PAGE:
ADHD: Inattentive Hyperactive Impulsive Disorder

1550 Words7 Pages
Phillip Kmetz
LA365 General Psychology
May 8, 2016

Module 11 Case Study 1.

“Kevin is a cheerful nine-year-old third grader who is brought to the outpatient clinic after the teacher at the private school he attends repeatedly called his mother about his worsening classroom behavior. His teacher described him as a likable and friendly youngster who always obeyed when spoken to but also repeatedly disrupted the class by his antics and could no longer be tolerated in the classroom. The teacher reported that he hummed and make noises under his breath, blurted out answers without raising his hand, and always tried to be first when the teacher asked a question, even though he often did not have the answer when called upon. The teacher had to remind
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ADHD is very common and the symptoms our patient, Kevin, is experiencing are in line with the symptoms used to diagnose it. More specifically, Kevin’s symptoms are matching the combined classification of ADHD. As a general diagnosis, ADHD is a very common disorder, and can be classified into three types- Inattentive, Hyperactive-Impulsive, and Combined.
Inattentive ADHD is the type where the patient is easily distracted, a common stereotype (albeit true) of ADHD patients. This type is generally associated with lack of attention to detail, careless mistakes, failure to keep on task (being easily distracted), and being forgetful. Patients with this type of ADHD generally avoid tasks that involve more than minimal effort, have the inability to understand or follow instructions or don’t listen to them, and are forgetful. Kevin has trouble with other children, as he is very easily distracted. We can see how he doesn’t get picked for sports often because while playing, he will be distracted by clouds or other things. He plays games with other children, and his antics entertain them, but he has a tendency to lose focus, make up his own rules, or stop paying attention to the game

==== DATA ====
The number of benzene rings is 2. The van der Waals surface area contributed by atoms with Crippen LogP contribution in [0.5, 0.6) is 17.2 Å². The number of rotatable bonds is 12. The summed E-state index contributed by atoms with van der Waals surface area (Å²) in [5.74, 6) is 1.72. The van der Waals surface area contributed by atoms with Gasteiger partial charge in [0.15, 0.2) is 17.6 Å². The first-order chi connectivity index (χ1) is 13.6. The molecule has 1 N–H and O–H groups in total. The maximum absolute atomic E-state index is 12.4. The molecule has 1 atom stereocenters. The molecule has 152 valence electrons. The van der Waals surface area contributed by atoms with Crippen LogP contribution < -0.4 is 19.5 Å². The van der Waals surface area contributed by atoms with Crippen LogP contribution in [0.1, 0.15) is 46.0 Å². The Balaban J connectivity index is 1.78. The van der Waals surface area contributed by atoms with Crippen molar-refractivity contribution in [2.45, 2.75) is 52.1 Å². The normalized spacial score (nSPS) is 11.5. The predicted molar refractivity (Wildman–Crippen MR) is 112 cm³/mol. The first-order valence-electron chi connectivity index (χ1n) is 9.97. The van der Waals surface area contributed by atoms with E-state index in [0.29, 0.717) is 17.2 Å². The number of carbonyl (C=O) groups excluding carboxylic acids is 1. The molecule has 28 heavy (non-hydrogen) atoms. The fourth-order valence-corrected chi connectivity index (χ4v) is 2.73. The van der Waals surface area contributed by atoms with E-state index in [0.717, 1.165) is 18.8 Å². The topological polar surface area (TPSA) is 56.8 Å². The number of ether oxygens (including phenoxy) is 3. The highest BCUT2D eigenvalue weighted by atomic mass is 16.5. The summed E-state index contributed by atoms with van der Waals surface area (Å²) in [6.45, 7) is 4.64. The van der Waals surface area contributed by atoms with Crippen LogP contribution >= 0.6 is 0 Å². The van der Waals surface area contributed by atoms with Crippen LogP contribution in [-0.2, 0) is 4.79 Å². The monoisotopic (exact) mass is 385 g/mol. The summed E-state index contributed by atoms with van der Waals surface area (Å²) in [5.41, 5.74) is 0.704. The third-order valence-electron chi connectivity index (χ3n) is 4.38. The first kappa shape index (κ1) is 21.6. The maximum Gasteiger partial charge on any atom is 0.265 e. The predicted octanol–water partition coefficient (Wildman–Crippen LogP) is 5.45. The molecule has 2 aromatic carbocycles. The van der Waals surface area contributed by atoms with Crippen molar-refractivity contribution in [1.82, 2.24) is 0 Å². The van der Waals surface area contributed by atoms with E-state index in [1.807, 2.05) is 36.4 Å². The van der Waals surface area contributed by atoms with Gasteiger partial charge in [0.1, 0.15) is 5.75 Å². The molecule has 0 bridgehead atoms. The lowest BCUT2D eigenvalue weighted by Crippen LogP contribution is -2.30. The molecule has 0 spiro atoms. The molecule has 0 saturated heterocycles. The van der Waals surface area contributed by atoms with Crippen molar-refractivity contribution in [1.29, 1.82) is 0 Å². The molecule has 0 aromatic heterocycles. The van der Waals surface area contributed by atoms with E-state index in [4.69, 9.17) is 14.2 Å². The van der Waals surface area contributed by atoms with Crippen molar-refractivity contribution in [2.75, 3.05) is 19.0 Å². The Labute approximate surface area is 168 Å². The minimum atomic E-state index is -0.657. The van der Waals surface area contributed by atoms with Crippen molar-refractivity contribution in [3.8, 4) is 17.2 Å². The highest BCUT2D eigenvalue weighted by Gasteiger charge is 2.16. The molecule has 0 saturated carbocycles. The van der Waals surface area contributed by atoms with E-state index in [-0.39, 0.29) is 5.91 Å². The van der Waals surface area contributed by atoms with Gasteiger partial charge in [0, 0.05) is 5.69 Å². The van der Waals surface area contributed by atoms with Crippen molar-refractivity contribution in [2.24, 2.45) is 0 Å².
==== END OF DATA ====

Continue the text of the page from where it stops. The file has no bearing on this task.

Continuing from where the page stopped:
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In this case, there’s not enough information to accurately identify the specific etiology, but there are a few likely factors. Firstly is genetics, the most common cause. When close relatives have had ADHD, or perhaps ADHD runs directly in the family, there is a very likely chance that it will be passed down. My father has ADHD, and as a result, I do as well. ADHD is generally diagnosed in the first 12 years of their lives, when symptoms are at their worst and many of them may occur in the first few years of life. Other causes include drinking or smoking during the mother’s pregnancy, exposure to toxic chemicals or substances such as lead, or extreme child abuse, neglect, and lack of social interaction. As shown above, some things can cause ADHD to develop early through genetics, or later on in life after certain environmental factors are experiences. It’s also theorized that food additives such as food coloring can cause ADHD, or at least amplify the disorder in patients with

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